MISRATAH, Libya — A Libyan court on Monday condemned to death 35 jihadists convicted of fighting with the Islamic State group in the north African country during chaos that followed dictator Muammar Gaddafi’s fall, AFP journalists in the court said.
This was the first group of 320 alleged IS jihadists to be tried and sentenced.
IS had captured the central coast city of Sirte in 2015, setting up a stronghold before being driven out the following year by forces loyal to the Tripoli-based Government of National Accord, in power at the time.
Thirteen other accused were sentenced to life in prison, after the trial that began last August in the western city of Misrata, the AFP journalists said.
The accused were Palestinian, Sudanese, and Libyan. All had been in custody since December 2016 and were convicted of joining a terrorist group, as well as murder. Some others were acquitted, but exactly how many was not clear.
In addition, the court sentenced three minors to 10 years in prison each, said lawyer Lotfi Mohaychem, who represented families of anti-IS fighters killed in the battle for Sirte.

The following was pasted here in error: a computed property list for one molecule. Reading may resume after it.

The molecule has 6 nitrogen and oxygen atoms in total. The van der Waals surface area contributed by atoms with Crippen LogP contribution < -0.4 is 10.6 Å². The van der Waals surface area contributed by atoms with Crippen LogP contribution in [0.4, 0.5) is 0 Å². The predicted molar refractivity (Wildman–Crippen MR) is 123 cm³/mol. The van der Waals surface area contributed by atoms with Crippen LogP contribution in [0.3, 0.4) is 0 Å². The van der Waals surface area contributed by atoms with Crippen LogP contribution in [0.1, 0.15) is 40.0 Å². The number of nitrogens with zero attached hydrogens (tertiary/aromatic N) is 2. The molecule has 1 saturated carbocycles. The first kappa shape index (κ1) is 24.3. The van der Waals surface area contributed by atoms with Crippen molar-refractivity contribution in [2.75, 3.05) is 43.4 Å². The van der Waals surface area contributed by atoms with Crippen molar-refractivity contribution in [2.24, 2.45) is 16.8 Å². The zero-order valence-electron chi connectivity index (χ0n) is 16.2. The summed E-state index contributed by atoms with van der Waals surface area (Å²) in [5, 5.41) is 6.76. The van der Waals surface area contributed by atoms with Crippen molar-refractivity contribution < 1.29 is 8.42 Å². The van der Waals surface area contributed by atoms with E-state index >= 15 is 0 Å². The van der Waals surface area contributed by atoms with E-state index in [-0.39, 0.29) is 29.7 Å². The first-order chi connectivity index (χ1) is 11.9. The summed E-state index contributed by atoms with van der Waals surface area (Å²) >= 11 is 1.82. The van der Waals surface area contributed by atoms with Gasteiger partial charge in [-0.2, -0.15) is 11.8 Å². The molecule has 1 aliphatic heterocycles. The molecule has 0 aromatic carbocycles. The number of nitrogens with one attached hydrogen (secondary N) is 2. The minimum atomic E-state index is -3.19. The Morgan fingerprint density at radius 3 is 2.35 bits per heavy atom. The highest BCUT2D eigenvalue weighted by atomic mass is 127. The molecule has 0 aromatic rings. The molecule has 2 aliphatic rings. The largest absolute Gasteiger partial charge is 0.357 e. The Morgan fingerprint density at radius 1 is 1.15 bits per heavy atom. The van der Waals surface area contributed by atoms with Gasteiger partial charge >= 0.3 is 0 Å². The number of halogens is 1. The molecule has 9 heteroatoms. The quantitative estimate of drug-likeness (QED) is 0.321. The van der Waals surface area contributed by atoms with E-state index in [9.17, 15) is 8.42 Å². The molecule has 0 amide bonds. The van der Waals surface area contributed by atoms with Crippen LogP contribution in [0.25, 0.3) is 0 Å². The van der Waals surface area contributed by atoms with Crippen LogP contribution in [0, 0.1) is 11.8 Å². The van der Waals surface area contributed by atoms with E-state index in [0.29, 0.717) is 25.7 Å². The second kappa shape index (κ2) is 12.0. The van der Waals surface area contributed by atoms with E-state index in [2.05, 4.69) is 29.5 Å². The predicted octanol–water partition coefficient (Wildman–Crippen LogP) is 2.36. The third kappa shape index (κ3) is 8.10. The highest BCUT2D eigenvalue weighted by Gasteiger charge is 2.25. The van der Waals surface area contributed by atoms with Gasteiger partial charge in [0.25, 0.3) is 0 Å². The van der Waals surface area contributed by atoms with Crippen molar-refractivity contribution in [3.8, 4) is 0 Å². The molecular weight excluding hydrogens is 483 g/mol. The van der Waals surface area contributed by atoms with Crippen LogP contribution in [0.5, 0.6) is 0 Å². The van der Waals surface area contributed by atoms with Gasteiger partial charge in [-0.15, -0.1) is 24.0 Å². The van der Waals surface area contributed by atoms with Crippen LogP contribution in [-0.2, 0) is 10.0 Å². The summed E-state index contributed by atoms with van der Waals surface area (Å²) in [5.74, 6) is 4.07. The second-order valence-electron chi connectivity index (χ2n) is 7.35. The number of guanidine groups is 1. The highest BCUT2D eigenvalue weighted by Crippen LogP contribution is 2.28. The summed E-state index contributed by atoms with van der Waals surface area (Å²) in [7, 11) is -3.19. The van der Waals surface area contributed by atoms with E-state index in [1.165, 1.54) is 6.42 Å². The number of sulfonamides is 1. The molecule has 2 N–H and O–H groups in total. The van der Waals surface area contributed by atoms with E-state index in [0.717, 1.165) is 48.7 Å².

The suspects appeared in the dock clad in blue prison overalls, bearded, and with shaven heads. Relatives of those killed in the Sirte battle filled the packed the courtroom.
“As lawyers for the victims’ families, we see the verdict of the court as very satisfying and very just,” Mohaychem said. “The court sentenced those whose guilt was demonstrated and acquitted those against whom there was insufficient evidence.”
When the verdicts were read, cries of joy and applause filled the room along with shouts of, “God is greatest” and “The blood of the martyrs has not been spilled in vain.”
Mostafa Salem Trabelsi, who described himself as the uncle of one of the victims and father of another who has disappeared, said he felt “relieved, despite the pain.”
Libya was plunged into more than a decade of chaos and lawlessness following the 2011 NATO-backed uprising that led to the removal and killing of longtime dictator Gaddafi.
Dozens of militias and jihadist groups took advantage of the power vacuum, with IS setting up base in Sirte and the eastern town of Derna before being driven out with the help of US-led air strikes.